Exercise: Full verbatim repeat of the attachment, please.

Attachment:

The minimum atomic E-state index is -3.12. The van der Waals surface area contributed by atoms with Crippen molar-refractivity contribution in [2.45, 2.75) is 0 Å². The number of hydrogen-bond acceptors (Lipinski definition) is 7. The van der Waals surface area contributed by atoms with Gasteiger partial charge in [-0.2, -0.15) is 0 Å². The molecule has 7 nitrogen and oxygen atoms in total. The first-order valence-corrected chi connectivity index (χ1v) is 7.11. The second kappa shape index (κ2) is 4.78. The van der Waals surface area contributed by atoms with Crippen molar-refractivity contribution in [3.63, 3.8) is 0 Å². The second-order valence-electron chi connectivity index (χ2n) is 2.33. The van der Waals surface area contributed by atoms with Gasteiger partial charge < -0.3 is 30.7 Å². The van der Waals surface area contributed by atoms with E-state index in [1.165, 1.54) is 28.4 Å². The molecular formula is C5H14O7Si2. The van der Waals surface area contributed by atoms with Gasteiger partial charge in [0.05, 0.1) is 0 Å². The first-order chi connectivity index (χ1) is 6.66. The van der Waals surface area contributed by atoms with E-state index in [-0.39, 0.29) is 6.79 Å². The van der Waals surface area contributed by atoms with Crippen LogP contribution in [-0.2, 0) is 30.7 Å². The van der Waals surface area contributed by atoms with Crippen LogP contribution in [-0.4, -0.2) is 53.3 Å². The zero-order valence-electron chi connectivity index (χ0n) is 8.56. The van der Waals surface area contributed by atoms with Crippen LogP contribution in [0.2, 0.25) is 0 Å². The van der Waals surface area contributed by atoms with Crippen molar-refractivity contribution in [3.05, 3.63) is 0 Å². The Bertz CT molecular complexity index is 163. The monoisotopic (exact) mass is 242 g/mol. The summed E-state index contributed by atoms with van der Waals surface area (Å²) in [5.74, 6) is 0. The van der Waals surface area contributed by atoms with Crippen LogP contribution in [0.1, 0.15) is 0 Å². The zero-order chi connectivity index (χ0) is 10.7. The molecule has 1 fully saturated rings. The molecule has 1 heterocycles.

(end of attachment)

The minimum atomic E-state index is -3.12. The van der Waals surface area contributed by atoms with Crippen molar-refractivity contribution in [2.45, 2.75) is 0 Å². The number of hydrogen-bond acceptors (Lipinski definition) is 7. The van der Waals surface area contributed by atoms with Gasteiger partial charge in [-0.2, -0.15) is 0 Å². The molecule has 7 nitrogen and oxygen atoms in total. The first-order valence-corrected chi connectivity index (χ1v) is 7.11. The second kappa shape index (κ2) is 4.78. The van der Waals surface area contributed by atoms with Crippen molar-refractivity contribution in [3.63, 3.8) is 0 Å². The second-order valence-electron chi connectivity index (χ2n) is 2.33. The van der Waals surface area contributed by atoms with Gasteiger partial charge < -0.3 is 30.7 Å². The van der Waals surface area contributed by atoms with E-state index in [1.165, 1.54) is 28.4 Å². The molecular formula is C5H14O7Si2. The van der Waals surface area contributed by atoms with Gasteiger partial charge in [0.05, 0.1) is 0 Å². The first-order chi connectivity index (χ1) is 6.66. The van der Waals surface area contributed by atoms with E-state index in [-0.39, 0.29) is 6.79 Å². The van der Waals surface area contributed by atoms with Crippen LogP contribution in [-0.2, 0) is 30.7 Å². The van der Waals surface area contributed by atoms with Crippen LogP contribution in [-0.4, -0.2) is 53.3 Å². The zero-order valence-electron chi connectivity index (χ0n) is 8.56. The van der Waals surface area contributed by atoms with Crippen LogP contribution in [0.2, 0.25) is 0 Å². The van der Waals surface area contributed by atoms with Crippen molar-refractivity contribution in [3.05, 3.63) is 0 Å². The Bertz CT molecular complexity index is 163. The monoisotopic (exact) mass is 242 g/mol. The summed E-state index contributed by atoms with van der Waals surface area (Å²) in [5.74, 6) is 0. The van der Waals surface area contributed by atoms with Crippen LogP contribution in [0.1, 0.15) is 0 Å². The zero-order chi connectivity index (χ0) is 10.7. The molecule has 1 fully saturated rings. The molecule has 1 heterocycles.